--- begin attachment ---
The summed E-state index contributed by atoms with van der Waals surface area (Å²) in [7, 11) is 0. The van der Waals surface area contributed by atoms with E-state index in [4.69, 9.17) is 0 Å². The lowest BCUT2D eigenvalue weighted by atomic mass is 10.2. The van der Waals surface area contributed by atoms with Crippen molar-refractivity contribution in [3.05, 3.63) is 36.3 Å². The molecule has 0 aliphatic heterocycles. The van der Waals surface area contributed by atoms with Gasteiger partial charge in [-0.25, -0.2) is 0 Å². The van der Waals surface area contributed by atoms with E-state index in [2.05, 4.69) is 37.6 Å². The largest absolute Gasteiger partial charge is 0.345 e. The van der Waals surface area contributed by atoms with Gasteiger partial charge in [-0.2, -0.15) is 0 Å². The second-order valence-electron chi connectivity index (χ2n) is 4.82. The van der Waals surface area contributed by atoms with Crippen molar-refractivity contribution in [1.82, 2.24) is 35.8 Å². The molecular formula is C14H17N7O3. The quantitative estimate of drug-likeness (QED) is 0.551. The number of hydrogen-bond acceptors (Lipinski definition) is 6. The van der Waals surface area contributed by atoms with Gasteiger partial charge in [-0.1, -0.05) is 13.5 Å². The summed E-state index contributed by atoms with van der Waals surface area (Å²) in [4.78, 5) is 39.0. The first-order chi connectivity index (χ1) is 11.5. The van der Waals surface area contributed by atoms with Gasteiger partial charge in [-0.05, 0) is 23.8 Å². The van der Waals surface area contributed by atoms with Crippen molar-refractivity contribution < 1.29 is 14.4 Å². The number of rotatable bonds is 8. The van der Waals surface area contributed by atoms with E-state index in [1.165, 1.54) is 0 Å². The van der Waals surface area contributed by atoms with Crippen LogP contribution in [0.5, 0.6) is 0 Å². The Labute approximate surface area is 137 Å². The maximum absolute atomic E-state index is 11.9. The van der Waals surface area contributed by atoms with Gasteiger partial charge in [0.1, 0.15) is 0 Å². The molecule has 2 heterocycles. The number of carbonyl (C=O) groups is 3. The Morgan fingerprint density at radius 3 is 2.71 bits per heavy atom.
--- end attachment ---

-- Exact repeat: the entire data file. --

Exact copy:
The summed E-state index contributed by atoms with van der Waals surface area (Å²) in [7, 11) is 0. The van der Waals surface area contributed by atoms with E-state index in [4.69, 9.17) is 0 Å². The lowest BCUT2D eigenvalue weighted by atomic mass is 10.2. The van der Waals surface area contributed by atoms with Crippen molar-refractivity contribution in [3.05, 3.63) is 36.3 Å². The molecule has 0 aliphatic heterocycles. The van der Waals surface area contributed by atoms with Gasteiger partial charge in [-0.25, -0.2) is 0 Å². The van der Waals surface area contributed by atoms with E-state index in [2.05, 4.69) is 37.6 Å². The largest absolute Gasteiger partial charge is 0.345 e. The van der Waals surface area contributed by atoms with Gasteiger partial charge in [-0.2, -0.15) is 0 Å². The second-order valence-electron chi connectivity index (χ2n) is 4.82. The van der Waals surface area contributed by atoms with Crippen molar-refractivity contribution in [1.82, 2.24) is 35.8 Å². The molecular formula is C14H17N7O3. The quantitative estimate of drug-likeness (QED) is 0.551. The number of hydrogen-bond acceptors (Lipinski definition) is 6. The van der Waals surface area contributed by atoms with Gasteiger partial charge in [-0.1, -0.05) is 13.5 Å². The summed E-state index contributed by atoms with van der Waals surface area (Å²) in [4.78, 5) is 39.0. The first-order chi connectivity index (χ1) is 11.5. The van der Waals surface area contributed by atoms with Gasteiger partial charge in [-0.05, 0) is 23.8 Å². The van der Waals surface area contributed by atoms with Crippen molar-refractivity contribution < 1.29 is 14.4 Å². The number of rotatable bonds is 8. The van der Waals surface area contributed by atoms with E-state index in [1.165, 1.54) is 0 Å². The van der Waals surface area contributed by atoms with Crippen LogP contribution in [0.5, 0.6) is 0 Å². The Labute approximate surface area is 137 Å². The maximum absolute atomic E-state index is 11.9. The van der Waals surface area contributed by atoms with Gasteiger partial charge in [0.1, 0.15) is 0 Å². The molecule has 2 heterocycles. The number of carbonyl (C=O) groups is 3. The Morgan fingerprint density at radius 3 is 2.71 bits per heavy atom.